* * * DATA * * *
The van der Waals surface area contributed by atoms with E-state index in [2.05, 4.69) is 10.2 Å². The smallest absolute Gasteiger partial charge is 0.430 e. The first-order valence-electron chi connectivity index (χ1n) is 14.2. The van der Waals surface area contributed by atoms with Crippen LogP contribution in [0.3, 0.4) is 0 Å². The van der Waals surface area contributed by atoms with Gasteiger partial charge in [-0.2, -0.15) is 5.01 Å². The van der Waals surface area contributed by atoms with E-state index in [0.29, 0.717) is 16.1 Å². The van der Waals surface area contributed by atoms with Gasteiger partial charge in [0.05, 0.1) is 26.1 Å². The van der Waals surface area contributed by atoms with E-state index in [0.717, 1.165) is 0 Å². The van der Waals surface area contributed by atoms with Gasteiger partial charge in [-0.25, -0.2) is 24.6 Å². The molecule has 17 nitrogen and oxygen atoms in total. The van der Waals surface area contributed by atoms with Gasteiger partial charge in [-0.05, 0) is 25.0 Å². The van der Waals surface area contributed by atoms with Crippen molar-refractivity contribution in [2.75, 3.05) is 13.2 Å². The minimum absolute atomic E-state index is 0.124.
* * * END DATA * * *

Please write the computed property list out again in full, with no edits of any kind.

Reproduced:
The van der Waals surface area contributed by atoms with E-state index in [2.05, 4.69) is 10.2 Å². The smallest absolute Gasteiger partial charge is 0.430 e. The first-order valence-electron chi connectivity index (χ1n) is 14.2. The van der Waals surface area contributed by atoms with Crippen LogP contribution in [0.3, 0.4) is 0 Å². The van der Waals surface area contributed by atoms with Gasteiger partial charge in [-0.2, -0.15) is 5.01 Å². The van der Waals surface area contributed by atoms with E-state index in [0.29, 0.717) is 16.1 Å². The van der Waals surface area contributed by atoms with Gasteiger partial charge in [0.05, 0.1) is 26.1 Å². The van der Waals surface area contributed by atoms with E-state index in [0.717, 1.165) is 0 Å². The van der Waals surface area contributed by atoms with Gasteiger partial charge in [-0.25, -0.2) is 24.6 Å². The molecule has 17 nitrogen and oxygen atoms in total. The van der Waals surface area contributed by atoms with Gasteiger partial charge in [-0.05, 0) is 25.0 Å². The van der Waals surface area contributed by atoms with Crippen molar-refractivity contribution in [2.75, 3.05) is 13.2 Å². The minimum absolute atomic E-state index is 0.124.